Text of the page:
State trees are designated through legislation by each state. There is often an element of politics behind the choice of state tree, state flower, and other state symbols. School groups or garden clubs have championed certain trees or sponsored competitions to vote on candidate trees. Controversies sometimes arise over the choice of state tree.
The choice of state tree may have been inspired by significant individual trees known for their stature or role in history, but no state has chosen an individual tree as state tree. This is good because all trees die in time, and large famous trees may be particularly vulnerable to storms or natural aging. A state tree is a particular species, or in some cases a genus that may include several related species.
Some trees have been chosen by more than one state. The most popular tree is the sugar maple (Acer saccharum), which is the state tree for four states: New York, West Virginia, Wisconsin, and Vermont.
In some cases a state has not one, but two different species officially designated as state tree. This is the case for California and Nevada.
A state may change its state tree. Kentucky’s state tree, the tulip poplar (Liriodendron tulipifera) was changed in 1976 to Kentucky coffee tree (Gymnocladus dioica). However supporters of the tulip poplar were able to change it back in 1994. Kentucky coffee tree was given the title of “State Heritage Tree.”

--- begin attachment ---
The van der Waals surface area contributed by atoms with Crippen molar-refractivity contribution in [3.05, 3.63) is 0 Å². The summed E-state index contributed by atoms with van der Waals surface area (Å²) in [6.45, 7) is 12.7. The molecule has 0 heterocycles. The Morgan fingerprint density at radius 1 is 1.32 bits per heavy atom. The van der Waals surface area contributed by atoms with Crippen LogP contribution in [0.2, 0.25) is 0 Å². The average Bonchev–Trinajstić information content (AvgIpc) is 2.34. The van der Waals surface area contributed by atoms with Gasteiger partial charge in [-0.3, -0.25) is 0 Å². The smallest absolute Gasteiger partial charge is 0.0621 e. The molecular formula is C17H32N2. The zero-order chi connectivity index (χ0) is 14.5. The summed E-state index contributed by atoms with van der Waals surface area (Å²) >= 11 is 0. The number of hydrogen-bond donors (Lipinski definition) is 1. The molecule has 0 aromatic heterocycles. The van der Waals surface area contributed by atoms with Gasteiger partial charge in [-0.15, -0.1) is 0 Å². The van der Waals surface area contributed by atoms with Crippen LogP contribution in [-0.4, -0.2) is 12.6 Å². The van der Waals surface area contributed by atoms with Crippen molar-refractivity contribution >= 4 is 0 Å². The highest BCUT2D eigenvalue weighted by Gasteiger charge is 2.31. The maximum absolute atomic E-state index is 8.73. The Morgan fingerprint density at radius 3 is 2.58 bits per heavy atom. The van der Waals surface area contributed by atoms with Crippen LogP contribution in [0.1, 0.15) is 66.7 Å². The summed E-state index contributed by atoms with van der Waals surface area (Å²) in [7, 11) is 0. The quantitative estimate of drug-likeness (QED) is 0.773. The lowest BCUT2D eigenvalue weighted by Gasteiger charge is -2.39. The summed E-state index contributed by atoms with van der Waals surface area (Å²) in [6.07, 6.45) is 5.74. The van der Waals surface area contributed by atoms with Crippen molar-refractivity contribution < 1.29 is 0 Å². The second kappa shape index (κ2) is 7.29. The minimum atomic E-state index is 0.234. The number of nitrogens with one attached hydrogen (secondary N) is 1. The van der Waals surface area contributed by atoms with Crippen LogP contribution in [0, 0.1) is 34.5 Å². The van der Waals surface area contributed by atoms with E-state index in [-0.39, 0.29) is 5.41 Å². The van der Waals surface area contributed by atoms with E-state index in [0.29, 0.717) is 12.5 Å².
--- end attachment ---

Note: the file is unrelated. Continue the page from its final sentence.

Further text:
The Latin name of a state tree may change if scientific research shows that the tree belongs to a different group. The Latin name may, or may not, be written in the original legislation designating the state tree. Most state trees are referred to by their common name, which usually is not subject to change with a change in the Latin name. There may be several common names for a species.
Some states have not specified a particular species as state tree. Arizona, Arkansas, Iowa, and Mississippi list state trees by a common name which cannot be conclusively tied to a particular species - though there are often unofficial favorites. Alabama had formerly listed “southern pine” as its state tree. In 1997 Alabama decided to get a little more precise, and designated longleaf pine (Pinus palustris) specifically as its state tree.
Every state tree is native to the state it represents, except for Hawaii. Hawaii’s state tree was introduced by the first people to arrive on the Islands. It was well established by the time Western scientists began to study the flora of the Islands.
The District of Columbia and several United States Territories have representative trees. Tree of the District of Columbia - scarlet oak (Quercus coccinea). Tree of Guam - ifil or ifit (Intsia bijuga). Tree of the Northern Marianas Islands - flame tree (Delonix regia). Tree of Puerto Rico - silk-cotton tree (Ceiba pentandra).
As of 2004, the United States has an official National Tree – the oak. No species is designated.